Brits out?


Britons did the unexpected yesterday and voted to leave the EU. As an American outsider, I wasn’t emotionally invested the way the British are, but I favored the Remain side. That said, Leave won and it’s time to assess the damage.

First, let’s say this: It’s not that bad. Many establishment types have tried to paint the EU as the author of the post-World War II peace in Europe. That’s malarkey. There are plenty of reasons Europe has remained at peace (mostly) since 1945. The main one was NATO, which kept the Soviets from sweeping up the other half of Europe and military and cultural exhaustion kept the West from driving them out. After the Soviets got the bomb, mutually assured destruction guaranteed European peace. It still does. That was true when Britain joined the EU in the 1970s. None of that changes now.

But what should happen next? David Cameron has already resigned, and Labor is looking to eject their parliamentary leader as well. The Scots are agitating for another referendum, despite the spectacular failure of the last one just two years ago. I think that’s a mistake now as I did then, but the prospect of a free Kingdom of Scotland under the heir of the Stuarts is tempting to anyone who loves Scottish history and culture. (They’re more likely to have a dysfunctional socialist republic made of 70s nostalgia and rapidly diminishing North Sea oil.)

The real question, for me, is what happens to Northern Ireland. Britain’s last major colony received more funds from the EU than any other part of the UK and voted 55-44 to remain in the EU. Northern Ireland’s six counties are poorer than the twenty-six counties of the Irish Republic, and that disparity will increase now. Reunion with the Republic has always been opposed by the slight majority of Irish Protestants who fear being subsumed in a Catholic nation (or so we assume, Britain has never allowed a referendum there). Losing out on the benefits of the EU may shift enough voters to effect an “Ulstrexit” from Britain, and realize the dream of centuries of Irish patriots.

Or maybe that’s just wishful thinking by an Irish-American. Even if I’m wrong on that point, I think we can all agree that the immediate future of Britain and Ireland just got a lot more interesting.

Unsafe Harbor


I did not think my first post here would be on trans-Atlantic data privacy, but this morning I read that the European Court of Justice struck down the so-called “Safe Harbor” provisions that governed data privacy rights of the European customers of American companies. As the TechCrunch article explains:

The Safe Harbor executive decision dates back to 2000, and allows U.S. companies to self certify to provide “adequate protection” for the data of European users to comply with the European data protection directive, and with fundamental European rights such as the right to privacy (under Article 8 of the European Convention for the Protection of Human Rights).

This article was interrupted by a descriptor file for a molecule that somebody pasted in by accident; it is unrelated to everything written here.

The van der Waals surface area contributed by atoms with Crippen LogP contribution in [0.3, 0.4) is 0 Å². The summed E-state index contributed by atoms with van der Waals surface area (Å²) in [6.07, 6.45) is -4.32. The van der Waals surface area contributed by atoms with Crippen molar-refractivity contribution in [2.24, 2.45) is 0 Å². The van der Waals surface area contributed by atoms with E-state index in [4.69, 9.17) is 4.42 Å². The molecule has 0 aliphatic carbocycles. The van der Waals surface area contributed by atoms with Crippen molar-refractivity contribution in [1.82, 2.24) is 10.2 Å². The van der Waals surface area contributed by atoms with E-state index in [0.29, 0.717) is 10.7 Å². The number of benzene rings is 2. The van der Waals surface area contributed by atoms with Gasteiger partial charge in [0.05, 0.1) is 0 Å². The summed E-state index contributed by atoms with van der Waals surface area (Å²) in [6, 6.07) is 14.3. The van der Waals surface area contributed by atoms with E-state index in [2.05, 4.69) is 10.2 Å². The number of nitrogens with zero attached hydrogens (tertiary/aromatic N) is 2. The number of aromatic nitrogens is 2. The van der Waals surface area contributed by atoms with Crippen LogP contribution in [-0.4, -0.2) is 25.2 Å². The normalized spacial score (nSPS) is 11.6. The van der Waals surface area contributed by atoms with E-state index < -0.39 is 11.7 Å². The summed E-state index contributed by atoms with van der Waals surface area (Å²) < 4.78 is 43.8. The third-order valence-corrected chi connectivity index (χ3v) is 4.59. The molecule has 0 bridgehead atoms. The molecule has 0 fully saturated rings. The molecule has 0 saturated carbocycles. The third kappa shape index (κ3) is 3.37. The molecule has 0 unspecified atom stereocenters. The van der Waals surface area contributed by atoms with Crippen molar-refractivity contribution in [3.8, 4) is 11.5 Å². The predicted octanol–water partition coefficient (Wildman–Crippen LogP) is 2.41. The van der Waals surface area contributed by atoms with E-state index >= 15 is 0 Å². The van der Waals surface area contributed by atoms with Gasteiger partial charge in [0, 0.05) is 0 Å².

In a strange coincidence, my first published work was on this exact topic, back in 2004. The problem, in a nutshell, is that the U.S. and E.U. have different standards for what businesses can do with the personal information you provide them. In Europe, data privacy is governed by a directive issued in 1998 that harmonized privacy rules among the E.U. member-nations and forbade transfer of consumers’ data outside the E.U. into any country that had inadequate privacy protections. In the E.U., a consumer must explicitly grant a company permission to share his data. In the U.S., companies may share consumers’ data unless the consumer explicitly opts-out. (You’ve probably received a notice like this one from your credit card companies: that’s because of this issue.)

This difference in the laws, among other things, caused the problem of E.U. regulators saying that the U.S. did not have adequate data privacy protection. By agreeing to let American companies self-certify that they were in compliance with the U.S laws, they were essentially considered in in compliance with the E.U. directive, and cross-border trade was allowed to continue. A lawsuit against Facebook by an E.U. citizen opened a crack in this protection when Europe’s highest court ruled that the Safe Harbor could not prevent suits against companies that fall short of E.U. privacy rules.

Back in 2004, I argued that the U.S. should adopt data privacy rules closer to those of Europe. We didn’t, and the Safe Harbor has worked as a temporary solution ever since. That solution has seemingly crumbled, and regulators must either come up with another E.U.-wide solution that will pass judgment with the ECJ, or else leave U.S. companies to deal with the varying privacy laws of the 28 E.U. member-states, an expensive and time-consuming proposition.